Photo books

Photo books - because kids are narcissists!

We are still building our family’s Christmas traditions. One that is entrenched, though — three years and going strong, ha — is publishing a photo book.

I’m not Suzie Homemaker by any stretch of the imagination, and we’re pretty lacking in sentimental materials around here. No baby books or cute handprint impressions, very few printed photos (the ones we have are mainly courtesy of daycare), and though we’ve kept some keepsakes for both kids they’re all just stuffed in a couple of bags somewhere. I decided that I can justify being negligent on all these other things (and many more I haven’t told you about) if I sit down once a year and put together a little story with some of the year’s top photos.

Personalised photo books
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Summary

Photo books are a lovely way of using the screeds of photos you took on your phone to capture memories and thrill your children. The only drawback is the time it takes to make them, but you can choose how simple or complex your book is, and the time scales accordingly.

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Making a photo book each year is an all-around win for us. We get to look back on all our photos and reminisce; we charm the grandparents and great grandparents with a lovely, personal Christmas gift (spoiler alert, Mum); and best of all the kids themselves love reading and re-reading the stories.

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It takes me, I’d estimate, around 30 hours to make each book, so it’s not a speedy endeavour, but once-a-year I can handle that. I’m pretty particular, too, and trawl through every photo from the year, sort them into themes and weave a (plotless) story around them. Most of the time in is the photo sorting, and you could please your kids just as much by picking your top 20 pictures and bunging one on each page. I choose to be pedantic about it all, and to me it’s worth it — but you can choose your level and scale it back to a couple of hours or maybe even less if you prefer.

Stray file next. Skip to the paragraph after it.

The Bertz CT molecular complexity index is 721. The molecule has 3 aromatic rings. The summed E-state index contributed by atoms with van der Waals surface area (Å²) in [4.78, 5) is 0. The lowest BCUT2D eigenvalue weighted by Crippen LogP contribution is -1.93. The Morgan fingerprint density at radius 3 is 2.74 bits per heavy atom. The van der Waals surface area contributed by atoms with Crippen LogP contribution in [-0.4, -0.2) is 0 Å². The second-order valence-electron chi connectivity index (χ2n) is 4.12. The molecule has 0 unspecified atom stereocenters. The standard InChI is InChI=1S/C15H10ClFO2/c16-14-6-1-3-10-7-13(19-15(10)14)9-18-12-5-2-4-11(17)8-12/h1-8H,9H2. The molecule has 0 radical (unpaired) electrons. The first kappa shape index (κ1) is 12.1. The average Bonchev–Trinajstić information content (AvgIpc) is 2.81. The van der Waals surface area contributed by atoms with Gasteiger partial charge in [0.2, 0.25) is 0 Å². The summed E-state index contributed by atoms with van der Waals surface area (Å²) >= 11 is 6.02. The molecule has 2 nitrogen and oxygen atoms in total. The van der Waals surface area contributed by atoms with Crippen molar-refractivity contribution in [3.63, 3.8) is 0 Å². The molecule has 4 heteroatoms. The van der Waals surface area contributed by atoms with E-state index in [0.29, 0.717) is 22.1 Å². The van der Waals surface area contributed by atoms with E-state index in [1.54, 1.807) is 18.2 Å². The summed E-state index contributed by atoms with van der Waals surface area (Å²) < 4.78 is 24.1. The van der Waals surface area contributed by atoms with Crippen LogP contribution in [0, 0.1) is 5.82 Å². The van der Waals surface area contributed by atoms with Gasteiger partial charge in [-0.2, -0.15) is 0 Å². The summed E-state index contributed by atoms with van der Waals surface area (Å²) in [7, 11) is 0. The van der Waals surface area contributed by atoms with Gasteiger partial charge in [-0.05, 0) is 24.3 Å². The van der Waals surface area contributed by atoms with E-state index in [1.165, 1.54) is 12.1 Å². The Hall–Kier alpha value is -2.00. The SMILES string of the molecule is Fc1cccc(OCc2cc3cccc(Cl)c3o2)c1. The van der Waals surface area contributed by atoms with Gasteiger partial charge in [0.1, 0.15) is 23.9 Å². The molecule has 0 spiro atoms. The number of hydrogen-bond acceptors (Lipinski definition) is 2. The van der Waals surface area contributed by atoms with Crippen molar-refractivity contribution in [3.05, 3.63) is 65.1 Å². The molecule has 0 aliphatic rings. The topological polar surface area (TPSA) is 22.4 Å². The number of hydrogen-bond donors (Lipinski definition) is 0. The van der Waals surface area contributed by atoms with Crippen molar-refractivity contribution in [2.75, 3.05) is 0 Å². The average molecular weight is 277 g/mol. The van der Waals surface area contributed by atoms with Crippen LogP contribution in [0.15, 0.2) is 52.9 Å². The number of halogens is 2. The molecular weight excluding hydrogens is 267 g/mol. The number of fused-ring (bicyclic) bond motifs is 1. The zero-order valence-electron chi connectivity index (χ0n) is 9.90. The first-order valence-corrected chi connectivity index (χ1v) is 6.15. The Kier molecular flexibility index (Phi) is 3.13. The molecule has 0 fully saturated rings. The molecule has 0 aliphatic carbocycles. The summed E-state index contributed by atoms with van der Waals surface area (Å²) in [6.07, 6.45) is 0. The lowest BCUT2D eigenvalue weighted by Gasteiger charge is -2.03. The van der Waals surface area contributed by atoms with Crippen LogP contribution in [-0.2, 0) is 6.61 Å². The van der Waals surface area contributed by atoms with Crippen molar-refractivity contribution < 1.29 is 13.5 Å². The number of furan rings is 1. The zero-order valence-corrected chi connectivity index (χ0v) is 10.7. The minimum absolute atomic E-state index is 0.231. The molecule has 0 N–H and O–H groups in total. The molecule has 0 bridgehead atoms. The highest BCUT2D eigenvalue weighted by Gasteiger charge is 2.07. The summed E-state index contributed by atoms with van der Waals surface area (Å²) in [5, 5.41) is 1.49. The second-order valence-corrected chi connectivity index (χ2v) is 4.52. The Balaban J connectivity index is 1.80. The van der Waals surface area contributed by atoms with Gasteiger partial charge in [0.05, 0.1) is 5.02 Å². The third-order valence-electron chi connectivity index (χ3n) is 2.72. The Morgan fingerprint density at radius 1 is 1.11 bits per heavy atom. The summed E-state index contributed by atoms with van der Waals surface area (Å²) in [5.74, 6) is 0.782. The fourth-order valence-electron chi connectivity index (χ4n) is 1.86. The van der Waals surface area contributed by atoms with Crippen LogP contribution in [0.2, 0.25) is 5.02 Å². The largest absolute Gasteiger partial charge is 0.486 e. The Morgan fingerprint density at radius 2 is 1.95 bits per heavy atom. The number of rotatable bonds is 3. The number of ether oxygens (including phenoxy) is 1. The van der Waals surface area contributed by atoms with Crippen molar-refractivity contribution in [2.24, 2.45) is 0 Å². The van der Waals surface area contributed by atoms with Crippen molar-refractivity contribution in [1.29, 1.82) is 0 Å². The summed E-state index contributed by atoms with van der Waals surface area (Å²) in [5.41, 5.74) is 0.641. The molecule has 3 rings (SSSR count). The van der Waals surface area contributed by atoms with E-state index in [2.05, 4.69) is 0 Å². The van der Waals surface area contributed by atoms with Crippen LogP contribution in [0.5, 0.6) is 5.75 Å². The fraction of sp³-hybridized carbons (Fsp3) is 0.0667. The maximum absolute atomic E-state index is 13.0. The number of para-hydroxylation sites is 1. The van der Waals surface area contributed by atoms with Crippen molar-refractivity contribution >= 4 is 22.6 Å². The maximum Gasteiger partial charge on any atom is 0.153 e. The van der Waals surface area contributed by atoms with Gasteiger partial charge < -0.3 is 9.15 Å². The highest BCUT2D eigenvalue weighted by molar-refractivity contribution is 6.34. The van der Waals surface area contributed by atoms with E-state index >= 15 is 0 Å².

As well as looking at photos of themselves, these books are great for photos of extended family. Since our wider family all live in a different city from us, looking at photos helps our kids remember what their cousins and aunties and uncles look like.

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I try to finish my books in the time-honoured bedtime story fashion, with a page encouraging sleep. Because somehow I always end up with heaps of sleeping baby photos.  Maybe because I need to remind myself of those magical moments of calm?

I’ve used Snapfish for our books, and their software is reasonable. It lacks fine-tuning but if, like me, you’re not skilled at graphic design, the templates can help achieve a sophisticated(ish) result without intense effort. If you do have talents in that area and would rather use Photoshop to design the pages, you can do that and pop your file on the page in one piece. But if you’re a graphic designer you already know way more than me about this stuff. 😉

I find — because I use over 100 photos in each book — that it’s easiest to sort the photos first, then upload them in batches for the page(s) I’m working on. Because the editor doesn’t have a file structure, if you upload lots at once it can be hard to find the ones you want otherwise. I sort the photos into folders on my computer, write a story that incorporates the themes, and then stick them into the book in order. All of this is much easier if you stick to fewer photos.

 

Snapfish regularly have generous discounts (in fact I’m not sure if they ever charge full price — if they are you should probably wait a day or so before ordering!) but they do charge shipping per item and only occasionally discount extra pages. I find we need to add a few pages to the default to get our year’s worth of photos in, so the price creeps up. This year, on an only moderately good deal, I paid $16.70 per book (13cm x 18cm softcover books, with 10 extra pages each). They are super quick on shipping — insanely quick, even. It took less than 72 hours for this years’ books to arrive, which is pretty impressive since that includes printing time.

Snapfish isn’t the only option so go ahead and shop around — I’m really rating the concept rather than the specific provider here. But a lovely concept it is. My stories might be a bit lame, but looking at pictures of my babies makes all of us happy. And makes me feel much better about all the other sentimental stuff I ignore.

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